Why are people moving to, and breeding in, what the media tend to see as a backwater? The South’s economic growth has outpaced the rest of the country for a generation. With their history of poverty and underdevelopment, Southern states generally have lower taxes, and less stringent regulations, than competitors in the Northeast or on the West Coast.

A portent of the future can be seen in new investment from U.S.-based and foreign companies. Last year, Texas, Louisiana, Georgia and North Carolina were four of the six leading sites for new corporate facilities.

In the long run, some critics suggest, the region’s historically lower education levels limit its ascendancy. Every state in the Southeast falls below the national average of the percentage of residents aged 25 and older with a bachelor’s degree.

Yet this education gap is shrinking, particularly in the South’s growing metropolitan areas. Over the past decade, the number of college graduates in Austin and Charlotte easily eclipsed the performance of New York, San Francisco and Chicago. Greater Atlanta alone added more than 300,000 residents with bachelor’s degrees over the past decade, more than Philadelphia and Miami and almost 70,000 more than Boston.

Over time, these trends will have consequences. More Americans than ever will be brought up Southern. The drawls may be softer, and the social values hopefully less constricted, but the regional loyalties are likely to persist. Rather than fade away, Southern influence will grow over time. It’s the culture of the increasingly child-free northern tier and the slow-growth coasts that will, to evoke the past, be gone with the wind.

A version of this article previously appeared in Forbes.

Joel Kotkin is executive editor of NewGeorgraphy.com and teaches at Chapman University in Orange, Calif.

A place tested by change

By Tracy Thompson

Tracy Thompson is a native of metro Atlanta and author of the new book, “The New Mind of the South.” The following is adapted from a talk she gave in March at the Atlanta History Center.

Wrenching change: Ours is the story of one huge wrenching social change after another. Race is the fundamental reason the South is of such enduring importance in American history. This is where the ideals of American democracy were first tested against the realities of different skin colors.

Immigration: The amount of change in the past 45 years is mind blowing. The biggest change, of course, is immigration. Today, Arkansas, Georgia, North Carolina and Tennessee lead the nation in births to Hispanic mothers. The first generation of those babies are now teenagers, and in a year or so, they will begin to vote and are quite aware of the fact the Republican Party in the South has not been very friendly to them. Today, 10 percent of Gwinnett County’s population is Asian, 21 percent is Latino. There is a Hindu temple in Riverdale in Clayton County, and in Fayette County, there’s a mosque down the street from the courthouse. So is this the end of the South as we once knew it? Well, of course it is. But that’s not to be confused with the end of the South.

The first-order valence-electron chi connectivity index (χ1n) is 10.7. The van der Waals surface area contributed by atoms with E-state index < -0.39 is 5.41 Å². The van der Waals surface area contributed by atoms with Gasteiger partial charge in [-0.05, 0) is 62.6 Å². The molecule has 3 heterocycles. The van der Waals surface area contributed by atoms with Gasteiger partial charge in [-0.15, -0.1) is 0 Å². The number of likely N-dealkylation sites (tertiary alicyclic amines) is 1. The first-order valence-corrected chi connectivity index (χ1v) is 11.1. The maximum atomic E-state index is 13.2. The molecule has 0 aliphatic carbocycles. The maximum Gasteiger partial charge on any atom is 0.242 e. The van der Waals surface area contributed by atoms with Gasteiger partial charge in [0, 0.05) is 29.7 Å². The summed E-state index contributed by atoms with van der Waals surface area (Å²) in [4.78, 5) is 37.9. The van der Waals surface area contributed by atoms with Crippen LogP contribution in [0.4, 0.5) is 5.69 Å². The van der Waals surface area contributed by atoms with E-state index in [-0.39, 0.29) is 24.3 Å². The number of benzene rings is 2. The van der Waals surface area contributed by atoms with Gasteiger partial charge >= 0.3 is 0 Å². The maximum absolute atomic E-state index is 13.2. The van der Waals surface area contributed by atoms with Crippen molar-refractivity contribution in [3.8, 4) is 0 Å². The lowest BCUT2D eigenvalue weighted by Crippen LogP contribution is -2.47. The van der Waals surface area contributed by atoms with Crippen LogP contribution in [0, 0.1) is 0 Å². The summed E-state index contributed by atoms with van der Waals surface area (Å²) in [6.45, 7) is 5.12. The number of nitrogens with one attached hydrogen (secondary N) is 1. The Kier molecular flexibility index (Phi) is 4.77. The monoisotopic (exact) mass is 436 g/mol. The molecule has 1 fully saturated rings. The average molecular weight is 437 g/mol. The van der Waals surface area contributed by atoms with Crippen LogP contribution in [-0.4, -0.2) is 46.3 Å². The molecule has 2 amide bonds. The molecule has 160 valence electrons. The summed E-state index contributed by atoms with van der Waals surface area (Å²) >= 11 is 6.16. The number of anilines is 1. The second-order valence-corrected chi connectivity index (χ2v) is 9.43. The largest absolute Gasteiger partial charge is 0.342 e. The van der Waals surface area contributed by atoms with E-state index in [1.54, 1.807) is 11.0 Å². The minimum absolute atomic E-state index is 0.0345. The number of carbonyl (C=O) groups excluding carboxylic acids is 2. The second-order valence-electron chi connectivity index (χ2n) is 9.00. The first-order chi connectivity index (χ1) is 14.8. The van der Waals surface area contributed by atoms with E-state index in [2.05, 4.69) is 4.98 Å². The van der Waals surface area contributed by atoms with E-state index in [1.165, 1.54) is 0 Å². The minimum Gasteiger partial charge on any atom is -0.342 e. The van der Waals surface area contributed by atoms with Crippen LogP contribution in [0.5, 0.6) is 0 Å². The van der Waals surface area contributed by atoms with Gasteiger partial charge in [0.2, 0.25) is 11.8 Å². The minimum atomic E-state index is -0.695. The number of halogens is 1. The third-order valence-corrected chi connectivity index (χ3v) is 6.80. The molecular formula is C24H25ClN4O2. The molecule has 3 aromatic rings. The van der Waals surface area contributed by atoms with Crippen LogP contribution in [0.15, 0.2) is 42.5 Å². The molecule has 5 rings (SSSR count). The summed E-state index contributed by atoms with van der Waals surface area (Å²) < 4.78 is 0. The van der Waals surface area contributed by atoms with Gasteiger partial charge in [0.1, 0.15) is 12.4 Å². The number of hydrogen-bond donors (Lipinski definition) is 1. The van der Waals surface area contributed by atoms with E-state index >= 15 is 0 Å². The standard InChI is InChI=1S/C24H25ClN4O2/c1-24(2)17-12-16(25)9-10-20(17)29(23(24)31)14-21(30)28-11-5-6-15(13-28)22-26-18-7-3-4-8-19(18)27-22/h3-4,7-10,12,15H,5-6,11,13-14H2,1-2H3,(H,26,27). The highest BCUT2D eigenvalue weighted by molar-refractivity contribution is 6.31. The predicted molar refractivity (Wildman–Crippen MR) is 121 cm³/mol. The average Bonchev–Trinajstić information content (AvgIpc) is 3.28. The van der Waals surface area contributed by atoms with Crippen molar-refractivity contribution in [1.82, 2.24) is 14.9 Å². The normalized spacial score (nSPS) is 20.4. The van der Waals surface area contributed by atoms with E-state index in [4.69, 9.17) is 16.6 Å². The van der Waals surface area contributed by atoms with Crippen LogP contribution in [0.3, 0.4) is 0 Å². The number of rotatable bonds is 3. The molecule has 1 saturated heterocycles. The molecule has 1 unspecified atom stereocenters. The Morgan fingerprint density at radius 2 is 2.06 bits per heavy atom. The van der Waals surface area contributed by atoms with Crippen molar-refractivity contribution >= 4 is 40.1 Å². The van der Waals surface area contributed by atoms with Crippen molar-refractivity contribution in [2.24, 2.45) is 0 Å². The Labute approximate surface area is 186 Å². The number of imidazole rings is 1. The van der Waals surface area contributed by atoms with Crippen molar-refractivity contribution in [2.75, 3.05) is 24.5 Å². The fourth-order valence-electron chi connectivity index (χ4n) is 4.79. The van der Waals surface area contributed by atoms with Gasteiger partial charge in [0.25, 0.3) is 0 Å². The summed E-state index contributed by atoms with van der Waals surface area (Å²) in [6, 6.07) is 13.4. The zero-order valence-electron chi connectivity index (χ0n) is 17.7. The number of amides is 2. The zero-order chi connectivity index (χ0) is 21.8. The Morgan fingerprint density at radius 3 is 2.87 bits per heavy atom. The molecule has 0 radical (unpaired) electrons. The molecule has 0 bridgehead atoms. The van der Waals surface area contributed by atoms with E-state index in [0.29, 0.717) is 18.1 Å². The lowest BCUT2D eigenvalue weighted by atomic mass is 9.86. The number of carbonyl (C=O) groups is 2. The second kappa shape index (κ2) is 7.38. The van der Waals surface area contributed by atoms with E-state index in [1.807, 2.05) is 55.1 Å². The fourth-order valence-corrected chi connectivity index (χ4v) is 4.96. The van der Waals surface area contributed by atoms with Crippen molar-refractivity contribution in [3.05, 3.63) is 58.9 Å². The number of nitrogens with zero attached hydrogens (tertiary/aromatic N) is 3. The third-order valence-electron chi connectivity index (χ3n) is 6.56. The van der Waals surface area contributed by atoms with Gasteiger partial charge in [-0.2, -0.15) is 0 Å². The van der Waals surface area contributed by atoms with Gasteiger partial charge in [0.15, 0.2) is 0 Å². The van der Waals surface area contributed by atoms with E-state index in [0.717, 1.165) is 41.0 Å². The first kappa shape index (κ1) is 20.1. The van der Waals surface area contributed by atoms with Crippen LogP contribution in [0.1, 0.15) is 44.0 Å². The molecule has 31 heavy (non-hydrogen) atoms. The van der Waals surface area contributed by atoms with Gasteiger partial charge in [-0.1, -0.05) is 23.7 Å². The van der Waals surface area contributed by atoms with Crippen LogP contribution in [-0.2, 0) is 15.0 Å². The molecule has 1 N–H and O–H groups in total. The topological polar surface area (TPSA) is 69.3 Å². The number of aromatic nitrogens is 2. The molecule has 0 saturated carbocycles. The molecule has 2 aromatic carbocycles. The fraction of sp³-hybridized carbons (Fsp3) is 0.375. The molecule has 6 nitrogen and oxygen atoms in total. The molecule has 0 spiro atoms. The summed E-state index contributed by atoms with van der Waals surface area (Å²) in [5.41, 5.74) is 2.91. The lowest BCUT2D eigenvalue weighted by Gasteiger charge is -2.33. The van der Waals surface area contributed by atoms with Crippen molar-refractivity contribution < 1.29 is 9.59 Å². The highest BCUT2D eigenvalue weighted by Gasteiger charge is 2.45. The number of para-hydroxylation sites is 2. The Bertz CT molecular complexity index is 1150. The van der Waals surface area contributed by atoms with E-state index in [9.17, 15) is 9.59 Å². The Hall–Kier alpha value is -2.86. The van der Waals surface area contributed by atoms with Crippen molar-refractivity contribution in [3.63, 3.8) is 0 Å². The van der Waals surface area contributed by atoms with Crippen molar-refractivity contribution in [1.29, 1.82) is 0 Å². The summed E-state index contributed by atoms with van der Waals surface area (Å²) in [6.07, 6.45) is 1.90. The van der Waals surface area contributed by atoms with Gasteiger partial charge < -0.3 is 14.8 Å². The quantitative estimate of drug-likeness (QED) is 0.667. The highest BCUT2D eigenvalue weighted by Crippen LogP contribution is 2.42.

African-Americans: The other piece of the immigration picture is the black re-migration into the South. For most of the 20th century, Chicago and New York were the two metropolitan areas with the biggest black populations. For the last few years, Atlanta has overtaken Chicago. The affluent young black professionals you see today working in these downtown high rises are the grandchildren or great-grandchildren of people who left Mississippi or Alabama or Georgia in 1935 or so with nearly nothing.

Religion: Religion in the South has become a lot more politicized, and politics in the South are starting to sound a whole lot more like religion. At a Baptist church in Clarksdale, Miss., I had expected to encounter familiar hymns and a familiar order of service. Instead, the sermon that day was about the story of the wheat and the tares, and how real Christians need to make sure that they’re not pulled into a consortium of cultural Christians who look like Christians, but aren’t really. Religion used to be something that bound Southerners together. Today, it’s divisive.

Racial reconciliation: It’s a spontaneous grassroots kind of thing. When I left Georgia in 1989, people had just begun to talk about commemorating the 1946 lynching of two black couples at Moore’s Ford in Walton County. Today, there are several kinds of movements happening all over the South. The chapters of the past that they’re dealing with are incredibly painful, but it’s vitally important that they be remembered, not as a way of picking at old wounds, but as a way of teaching us where we’ve come from and who we say we are.


7 comments Add your comment


June 7th, 2013
8:24 pm